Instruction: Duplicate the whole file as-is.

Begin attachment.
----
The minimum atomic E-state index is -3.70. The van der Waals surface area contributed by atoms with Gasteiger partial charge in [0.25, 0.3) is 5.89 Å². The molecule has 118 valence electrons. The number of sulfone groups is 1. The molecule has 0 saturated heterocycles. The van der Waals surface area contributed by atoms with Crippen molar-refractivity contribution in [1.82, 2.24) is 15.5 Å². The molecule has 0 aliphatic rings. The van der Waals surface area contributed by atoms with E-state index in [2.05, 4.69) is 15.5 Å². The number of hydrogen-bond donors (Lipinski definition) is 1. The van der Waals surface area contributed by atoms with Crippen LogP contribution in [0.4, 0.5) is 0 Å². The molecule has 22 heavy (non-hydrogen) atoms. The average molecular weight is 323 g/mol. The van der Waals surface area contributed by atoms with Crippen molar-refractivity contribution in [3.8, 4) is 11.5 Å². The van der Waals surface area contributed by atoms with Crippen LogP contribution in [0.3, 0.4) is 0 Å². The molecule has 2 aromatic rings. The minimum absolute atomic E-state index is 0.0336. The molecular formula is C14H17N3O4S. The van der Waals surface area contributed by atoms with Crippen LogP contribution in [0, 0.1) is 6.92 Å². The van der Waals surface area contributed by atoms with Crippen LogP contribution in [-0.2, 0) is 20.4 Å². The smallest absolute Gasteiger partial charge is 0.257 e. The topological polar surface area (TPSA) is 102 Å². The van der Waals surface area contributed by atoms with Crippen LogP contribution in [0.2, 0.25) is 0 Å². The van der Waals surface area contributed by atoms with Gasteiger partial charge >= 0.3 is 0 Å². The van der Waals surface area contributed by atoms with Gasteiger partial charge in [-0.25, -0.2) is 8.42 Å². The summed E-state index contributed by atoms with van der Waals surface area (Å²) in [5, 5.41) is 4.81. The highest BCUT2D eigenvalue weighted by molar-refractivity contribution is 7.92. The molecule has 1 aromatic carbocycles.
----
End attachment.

The minimum atomic E-state index is -3.70. The van der Waals surface area contributed by atoms with Gasteiger partial charge in [0.25, 0.3) is 5.89 Å². The molecule has 118 valence electrons. The number of sulfone groups is 1. The molecule has 0 saturated heterocycles. The van der Waals surface area contributed by atoms with Crippen molar-refractivity contribution in [1.82, 2.24) is 15.5 Å². The molecule has 0 aliphatic rings. The van der Waals surface area contributed by atoms with E-state index in [2.05, 4.69) is 15.5 Å². The number of hydrogen-bond donors (Lipinski definition) is 1. The van der Waals surface area contributed by atoms with Crippen LogP contribution in [0.4, 0.5) is 0 Å². The molecule has 22 heavy (non-hydrogen) atoms. The average molecular weight is 323 g/mol. The van der Waals surface area contributed by atoms with Crippen molar-refractivity contribution in [3.8, 4) is 11.5 Å². The van der Waals surface area contributed by atoms with Crippen LogP contribution in [0.3, 0.4) is 0 Å². The molecule has 2 aromatic rings. The minimum absolute atomic E-state index is 0.0336. The molecular formula is C14H17N3O4S. The van der Waals surface area contributed by atoms with Crippen LogP contribution in [0, 0.1) is 6.92 Å². The van der Waals surface area contributed by atoms with Crippen LogP contribution in [-0.2, 0) is 20.4 Å². The smallest absolute Gasteiger partial charge is 0.257 e. The topological polar surface area (TPSA) is 102 Å². The van der Waals surface area contributed by atoms with Crippen LogP contribution in [0.2, 0.25) is 0 Å². The van der Waals surface area contributed by atoms with Gasteiger partial charge >= 0.3 is 0 Å². The van der Waals surface area contributed by atoms with Gasteiger partial charge in [-0.25, -0.2) is 8.42 Å². The summed E-state index contributed by atoms with van der Waals surface area (Å²) in [5, 5.41) is 4.81. The highest BCUT2D eigenvalue weighted by molar-refractivity contribution is 7.92. The molecule has 1 aromatic carbocycles.